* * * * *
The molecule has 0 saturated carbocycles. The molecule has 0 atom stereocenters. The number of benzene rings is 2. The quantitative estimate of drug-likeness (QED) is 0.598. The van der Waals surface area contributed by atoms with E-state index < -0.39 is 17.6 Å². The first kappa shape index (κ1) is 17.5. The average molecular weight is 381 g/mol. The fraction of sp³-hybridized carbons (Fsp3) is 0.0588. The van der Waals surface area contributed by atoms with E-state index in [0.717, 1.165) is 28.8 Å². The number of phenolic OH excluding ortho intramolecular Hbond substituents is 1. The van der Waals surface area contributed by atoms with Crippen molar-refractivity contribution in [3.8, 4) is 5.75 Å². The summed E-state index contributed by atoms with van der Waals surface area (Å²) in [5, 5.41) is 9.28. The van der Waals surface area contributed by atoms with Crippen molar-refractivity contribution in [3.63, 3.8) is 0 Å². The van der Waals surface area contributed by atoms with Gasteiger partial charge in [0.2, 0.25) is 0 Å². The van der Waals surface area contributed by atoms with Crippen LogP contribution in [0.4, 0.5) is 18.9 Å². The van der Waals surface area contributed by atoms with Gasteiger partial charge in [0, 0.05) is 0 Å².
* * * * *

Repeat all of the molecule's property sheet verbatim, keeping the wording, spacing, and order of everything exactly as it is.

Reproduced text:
The molecule has 0 saturated carbocycles. The molecule has 0 atom stereocenters. The number of benzene rings is 2. The quantitative estimate of drug-likeness (QED) is 0.598. The van der Waals surface area contributed by atoms with E-state index < -0.39 is 17.6 Å². The first kappa shape index (κ1) is 17.5. The average molecular weight is 381 g/mol. The fraction of sp³-hybridized carbons (Fsp3) is 0.0588. The van der Waals surface area contributed by atoms with E-state index in [0.717, 1.165) is 28.8 Å². The number of phenolic OH excluding ortho intramolecular Hbond substituents is 1. The van der Waals surface area contributed by atoms with Crippen molar-refractivity contribution in [3.8, 4) is 5.75 Å². The summed E-state index contributed by atoms with van der Waals surface area (Å²) in [5, 5.41) is 9.28. The van der Waals surface area contributed by atoms with Crippen molar-refractivity contribution in [3.63, 3.8) is 0 Å². The van der Waals surface area contributed by atoms with Gasteiger partial charge in [0.2, 0.25) is 0 Å². The van der Waals surface area contributed by atoms with Crippen LogP contribution in [0.4, 0.5) is 18.9 Å². The van der Waals surface area contributed by atoms with Gasteiger partial charge in [0, 0.05) is 0 Å².